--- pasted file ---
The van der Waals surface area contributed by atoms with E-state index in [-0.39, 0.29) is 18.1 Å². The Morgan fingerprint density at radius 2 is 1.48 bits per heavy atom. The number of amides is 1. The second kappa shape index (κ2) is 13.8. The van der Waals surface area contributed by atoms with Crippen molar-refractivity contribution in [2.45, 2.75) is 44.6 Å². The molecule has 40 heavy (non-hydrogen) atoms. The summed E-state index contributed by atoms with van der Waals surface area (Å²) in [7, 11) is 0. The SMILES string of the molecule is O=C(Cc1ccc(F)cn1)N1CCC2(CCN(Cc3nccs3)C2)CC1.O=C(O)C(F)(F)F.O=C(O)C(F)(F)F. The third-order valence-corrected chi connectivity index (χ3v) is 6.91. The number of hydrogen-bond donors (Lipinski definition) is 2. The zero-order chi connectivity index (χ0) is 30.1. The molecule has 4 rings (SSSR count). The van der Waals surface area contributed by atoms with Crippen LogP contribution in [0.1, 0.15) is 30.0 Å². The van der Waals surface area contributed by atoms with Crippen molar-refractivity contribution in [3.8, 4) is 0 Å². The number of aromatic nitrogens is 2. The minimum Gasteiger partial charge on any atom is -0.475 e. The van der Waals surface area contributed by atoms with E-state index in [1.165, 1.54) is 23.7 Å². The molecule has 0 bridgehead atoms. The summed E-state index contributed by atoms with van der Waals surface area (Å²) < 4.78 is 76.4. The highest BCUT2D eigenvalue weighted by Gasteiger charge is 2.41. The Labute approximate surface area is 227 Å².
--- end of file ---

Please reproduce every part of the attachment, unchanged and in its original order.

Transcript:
The van der Waals surface area contributed by atoms with E-state index in [-0.39, 0.29) is 18.1 Å². The Morgan fingerprint density at radius 2 is 1.48 bits per heavy atom. The number of amides is 1. The second kappa shape index (κ2) is 13.8. The van der Waals surface area contributed by atoms with Crippen molar-refractivity contribution in [2.45, 2.75) is 44.6 Å². The molecule has 40 heavy (non-hydrogen) atoms. The summed E-state index contributed by atoms with van der Waals surface area (Å²) in [7, 11) is 0. The SMILES string of the molecule is O=C(Cc1ccc(F)cn1)N1CCC2(CCN(Cc3nccs3)C2)CC1.O=C(O)C(F)(F)F.O=C(O)C(F)(F)F. The third-order valence-corrected chi connectivity index (χ3v) is 6.91. The number of hydrogen-bond donors (Lipinski definition) is 2. The zero-order chi connectivity index (χ0) is 30.1. The molecule has 4 rings (SSSR count). The van der Waals surface area contributed by atoms with Crippen LogP contribution in [0.1, 0.15) is 30.0 Å². The van der Waals surface area contributed by atoms with Crippen molar-refractivity contribution in [3.8, 4) is 0 Å². The number of aromatic nitrogens is 2. The minimum Gasteiger partial charge on any atom is -0.475 e. The van der Waals surface area contributed by atoms with E-state index in [1.165, 1.54) is 23.7 Å². The molecule has 0 bridgehead atoms. The summed E-state index contributed by atoms with van der Waals surface area (Å²) < 4.78 is 76.4. The highest BCUT2D eigenvalue weighted by Gasteiger charge is 2.41. The Labute approximate surface area is 227 Å².